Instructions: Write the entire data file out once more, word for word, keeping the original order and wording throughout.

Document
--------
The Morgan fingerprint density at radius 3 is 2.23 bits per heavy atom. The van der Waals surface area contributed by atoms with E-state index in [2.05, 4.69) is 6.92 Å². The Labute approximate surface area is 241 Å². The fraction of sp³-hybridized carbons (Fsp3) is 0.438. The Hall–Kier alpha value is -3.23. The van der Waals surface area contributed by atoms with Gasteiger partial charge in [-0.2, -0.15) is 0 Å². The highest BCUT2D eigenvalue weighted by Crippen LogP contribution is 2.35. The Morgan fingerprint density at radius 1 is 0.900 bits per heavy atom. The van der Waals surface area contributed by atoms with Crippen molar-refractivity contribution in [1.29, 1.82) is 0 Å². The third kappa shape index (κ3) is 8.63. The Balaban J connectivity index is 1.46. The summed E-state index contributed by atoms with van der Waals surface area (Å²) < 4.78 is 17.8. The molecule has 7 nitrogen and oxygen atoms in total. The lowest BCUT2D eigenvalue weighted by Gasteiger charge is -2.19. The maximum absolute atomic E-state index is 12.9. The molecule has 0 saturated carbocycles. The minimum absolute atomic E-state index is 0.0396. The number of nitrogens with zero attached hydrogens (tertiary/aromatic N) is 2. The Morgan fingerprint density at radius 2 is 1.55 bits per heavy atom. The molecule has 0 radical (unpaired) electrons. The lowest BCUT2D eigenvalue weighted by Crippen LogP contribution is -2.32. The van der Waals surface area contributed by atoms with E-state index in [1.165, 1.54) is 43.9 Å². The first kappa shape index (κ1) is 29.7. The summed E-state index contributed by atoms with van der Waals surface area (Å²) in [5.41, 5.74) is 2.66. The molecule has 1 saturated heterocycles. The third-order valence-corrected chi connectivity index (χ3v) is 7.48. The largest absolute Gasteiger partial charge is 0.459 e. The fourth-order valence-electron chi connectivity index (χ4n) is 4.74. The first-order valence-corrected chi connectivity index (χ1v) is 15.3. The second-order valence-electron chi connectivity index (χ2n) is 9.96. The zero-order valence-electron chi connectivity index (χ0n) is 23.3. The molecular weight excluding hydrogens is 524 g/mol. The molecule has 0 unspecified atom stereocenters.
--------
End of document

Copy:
The Morgan fingerprint density at radius 3 is 2.23 bits per heavy atom. The van der Waals surface area contributed by atoms with E-state index in [2.05, 4.69) is 6.92 Å². The Labute approximate surface area is 241 Å². The fraction of sp³-hybridized carbons (Fsp3) is 0.438. The Hall–Kier alpha value is -3.23. The van der Waals surface area contributed by atoms with Gasteiger partial charge in [-0.2, -0.15) is 0 Å². The highest BCUT2D eigenvalue weighted by Crippen LogP contribution is 2.35. The Morgan fingerprint density at radius 1 is 0.900 bits per heavy atom. The van der Waals surface area contributed by atoms with Crippen molar-refractivity contribution in [1.29, 1.82) is 0 Å². The third kappa shape index (κ3) is 8.63. The Balaban J connectivity index is 1.46. The summed E-state index contributed by atoms with van der Waals surface area (Å²) < 4.78 is 17.8. The molecule has 7 nitrogen and oxygen atoms in total. The lowest BCUT2D eigenvalue weighted by Gasteiger charge is -2.19. The maximum absolute atomic E-state index is 12.9. The molecule has 0 saturated carbocycles. The minimum absolute atomic E-state index is 0.0396. The number of nitrogens with zero attached hydrogens (tertiary/aromatic N) is 2. The Morgan fingerprint density at radius 2 is 1.55 bits per heavy atom. The molecule has 0 radical (unpaired) electrons. The lowest BCUT2D eigenvalue weighted by Crippen LogP contribution is -2.32. The van der Waals surface area contributed by atoms with E-state index in [1.165, 1.54) is 43.9 Å². The first kappa shape index (κ1) is 29.7. The summed E-state index contributed by atoms with van der Waals surface area (Å²) in [5.41, 5.74) is 2.66. The molecule has 1 saturated heterocycles. The third-order valence-corrected chi connectivity index (χ3v) is 7.48. The largest absolute Gasteiger partial charge is 0.459 e. The fourth-order valence-electron chi connectivity index (χ4n) is 4.74. The first-order valence-corrected chi connectivity index (χ1v) is 15.3. The second-order valence-electron chi connectivity index (χ2n) is 9.96. The zero-order valence-electron chi connectivity index (χ0n) is 23.3. The molecular weight excluding hydrogens is 524 g/mol. The molecule has 0 unspecified atom stereocenters.